Chang Boyang (常伯阳)Comments Off on Chang Boyang (常伯阳)
Chang Boyang 常伯阳
Crime: “Illegal business activity,” and “Gathering a crowd to disrupt order of a public place”
Length of Punishment: N/A
Trial Date: N/A
Sentencing Date: N/A
Dates of Detention/Arrest: May 27, 2014 (detained); July 3, 2014 (arrested); November 29, 2014 (released on bail)
Place of Incarceration: Zhengzhou No. 3 Detention Center (Henan Province)
Over a dozen Zhengzhou police raided the home of prominent rights lawyer Chang Boyang (常伯阳) and took him away for questioning in late May 2014 after local authorities repeatedly denied his requests to visit his clients. Chang had demanded to see activists who were detained for organizing a memorial event earlier that year to commemorate June Fourth as well as former Chinese leaders Hu Yaobang (胡耀邦) and Zhao Ziyang (赵紫阳). Chang was charged with “gathering a crowd to disrupt order of a public place” the day after he was summoned, and the police have held him incommunicado ever since. Local police then charged him with “creating a disturbance” before he was formally arrested for “illegal business activity,” which is likely related to his role as a co-founder and legal counsel for the anti-discrimination and health rights NGO, Zhengzhou Yirenping. By mid-June, plainclothes police officers tried to pressure the NGO’s staff to cooperate with the investigation of Chang. Police inquired about the group’s ties to lawyer Chang, alleging that the lawyer has a financial interest in the group. They froze the group’s bank account and seized two computers and financial documents from the office.
Chang’s family fear he has been subjected to torture, as Chinese police routinely deny access to detainees in order to prevent family members and lawyers from disclosing their mistreatment at detention facilities. Authorities told a group of lawyers on June 7, 2014, that they were denied access to their clients because the detainees were held on suspicion of “endangering state security,” despite none of them having been charged with such a crime.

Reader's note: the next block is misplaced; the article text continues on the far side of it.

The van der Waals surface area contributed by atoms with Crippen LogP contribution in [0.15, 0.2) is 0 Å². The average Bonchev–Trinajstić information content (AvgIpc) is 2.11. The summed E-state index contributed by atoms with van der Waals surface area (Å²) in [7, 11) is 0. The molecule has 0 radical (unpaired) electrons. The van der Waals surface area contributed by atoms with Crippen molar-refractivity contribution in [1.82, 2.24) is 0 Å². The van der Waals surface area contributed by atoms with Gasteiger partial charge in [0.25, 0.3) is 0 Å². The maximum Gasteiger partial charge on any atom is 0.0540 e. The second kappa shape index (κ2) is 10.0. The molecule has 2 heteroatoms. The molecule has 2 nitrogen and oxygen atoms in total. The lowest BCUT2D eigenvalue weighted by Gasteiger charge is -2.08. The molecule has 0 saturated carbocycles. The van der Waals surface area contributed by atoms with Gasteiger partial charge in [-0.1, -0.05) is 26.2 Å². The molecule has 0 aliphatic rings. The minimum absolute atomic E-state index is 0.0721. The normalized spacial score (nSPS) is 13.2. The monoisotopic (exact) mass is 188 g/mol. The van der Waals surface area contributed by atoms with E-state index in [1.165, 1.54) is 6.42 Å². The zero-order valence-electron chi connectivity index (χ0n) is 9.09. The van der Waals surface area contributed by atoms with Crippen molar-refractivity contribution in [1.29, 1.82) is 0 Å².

Born in 1969, Chang Boyang has actively engaged in pro-bono legal services for marginalized groups such as migrant workers, victims of HIV/AIDS, and children from low-income families. Before becoming a lawyer, Chang participated in the 1989 pro-democracy movement, opened a factory in the early 1990s, and later worked as a manager at a company. After his brief business experience, Chang decided to pursue a career in law and in 2004 he founded “Boyang Legal Aid Network,” a group of lawyers providing pro-bono legal services. Two years later, Chang established the first-ever nationwide hotline for victims of Hepatitis B. In addition, he participated in open petitions protesting corruption and seeking social justice. During the melamine baby-milk contamination scandal in 2008, Chang spearheaded a coalition of over 160 lawyers across China to provide mothers of affected children with legal assistance.